ICE Revises Visa Clampdown for International Students
US government agency to bar new students, including those from Middle East, from coming to study solely online, although those already in country can remain
Immigration and Customs Enforcement (ICE), an arm of the US Department of Homeland Security, is barring foreigners from coming to the United States to take university courses solely online, although it will allow those already in the country and doing so to stay.
Online courses have become common at colleges and universities during the coronavirus pandemic, and with over 4.5 million confirmed COVID-19 cases in the US as of the end of July, there is increasing concern about the beginning of the 2020-2021 academic year.
According to the Department of Homeland Security, there are roughly 1 million international students in the country with active visas. Over 80,000 are from the Middle East.
Earlier in the month, ICE issued a directive that appeared to say the new rule covered all foreigners on student visas if their entire course-load was online.
“Nonimmigrant F-1 and M-1 students attending schools operating entirely online may not take a full online course load and remain in the United States,” ICE originally said, a statement that generated immediate blowback from academics and immigrant-rights groups.
On July 24, it clarified that “nonimmigrant students may remain in the United States to engage in full course of study online if they have not otherwise violated the terms of their nonimmigrant status since March 9, 2020. This includes students who have remained in the US in active status and are starting a new program of study that is 100% online.”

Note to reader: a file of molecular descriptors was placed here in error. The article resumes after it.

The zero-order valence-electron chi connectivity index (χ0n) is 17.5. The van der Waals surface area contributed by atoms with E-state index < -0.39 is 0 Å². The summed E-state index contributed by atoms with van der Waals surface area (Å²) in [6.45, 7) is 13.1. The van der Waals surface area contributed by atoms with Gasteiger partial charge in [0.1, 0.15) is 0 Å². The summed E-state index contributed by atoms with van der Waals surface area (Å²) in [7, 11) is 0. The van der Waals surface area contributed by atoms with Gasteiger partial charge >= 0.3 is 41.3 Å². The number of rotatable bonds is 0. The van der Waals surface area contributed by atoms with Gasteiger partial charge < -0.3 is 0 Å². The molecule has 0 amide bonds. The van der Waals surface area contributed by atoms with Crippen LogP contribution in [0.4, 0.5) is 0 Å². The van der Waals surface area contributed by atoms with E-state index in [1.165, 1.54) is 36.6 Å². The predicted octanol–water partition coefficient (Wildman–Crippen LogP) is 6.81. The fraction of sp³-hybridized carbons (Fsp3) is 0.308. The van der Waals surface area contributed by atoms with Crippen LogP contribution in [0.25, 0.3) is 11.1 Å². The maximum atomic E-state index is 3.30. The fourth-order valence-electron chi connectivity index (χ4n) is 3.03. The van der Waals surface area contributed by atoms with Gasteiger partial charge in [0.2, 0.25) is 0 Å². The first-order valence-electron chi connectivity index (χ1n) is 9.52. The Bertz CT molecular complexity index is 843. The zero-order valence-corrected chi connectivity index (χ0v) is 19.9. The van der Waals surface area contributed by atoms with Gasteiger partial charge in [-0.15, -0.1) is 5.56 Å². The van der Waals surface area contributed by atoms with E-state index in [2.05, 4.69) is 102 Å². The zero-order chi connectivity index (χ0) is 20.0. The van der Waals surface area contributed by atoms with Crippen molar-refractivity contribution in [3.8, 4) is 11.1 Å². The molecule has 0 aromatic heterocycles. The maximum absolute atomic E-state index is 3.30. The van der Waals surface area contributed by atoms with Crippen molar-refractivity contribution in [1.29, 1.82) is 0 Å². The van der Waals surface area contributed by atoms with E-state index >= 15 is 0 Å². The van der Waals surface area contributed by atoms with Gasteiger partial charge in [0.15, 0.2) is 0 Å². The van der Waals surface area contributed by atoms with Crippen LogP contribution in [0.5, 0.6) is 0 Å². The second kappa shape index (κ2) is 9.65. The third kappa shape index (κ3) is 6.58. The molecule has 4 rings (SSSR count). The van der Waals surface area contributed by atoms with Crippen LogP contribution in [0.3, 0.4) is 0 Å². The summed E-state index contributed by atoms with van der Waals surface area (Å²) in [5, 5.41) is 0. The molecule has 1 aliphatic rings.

This means that international students in the US on active visas will no longer be subject to removal, the only people affected being those applying for new visas and not actively enrolled at American institutions prior to March 9.
Countries like Iran and Israel are currently experiencing what is being referred to as a “second wave” of COVID-19, which poses the question of whether or not students are safer in their home country than in the US.
Utkarsh Mehta is an international student enrolled at Washington State University.
“My university has decided to go completely online…. This is a confusion, and many of us are in an uncertain situation,” he told The Media Line.
My university has decided to go completely online…. This is a confusion, and many of us are in an uncertain situation
Aside from public health and safety, there are also concerns about the quality of education for the students who will be denied entry. Mehta listed internet connectivity and online censorship, different time zones and political unrest as potential disadvantages for students abroad taking online courses at US institutions.
“Poor and censored internet is an issue for many countries and many regions,” he stated. “Many [online] classes are [also] taken live; therefore, international students [would be attending] these classes at odd times.
He points out that while the cohort might be small, “an invaluable number of international students come from countries with bad political situations that might affect [their] growth and development.”
Reporters without Borders, a Paris-based non-governmental organization, lists Bahrain, Iran, Saudi Arabia, Syria and the United Arab Emirates among some of the Middle Eastern countries with “systematic repression of internet users.”
Students aren’t the only ones critical of the new guidelines.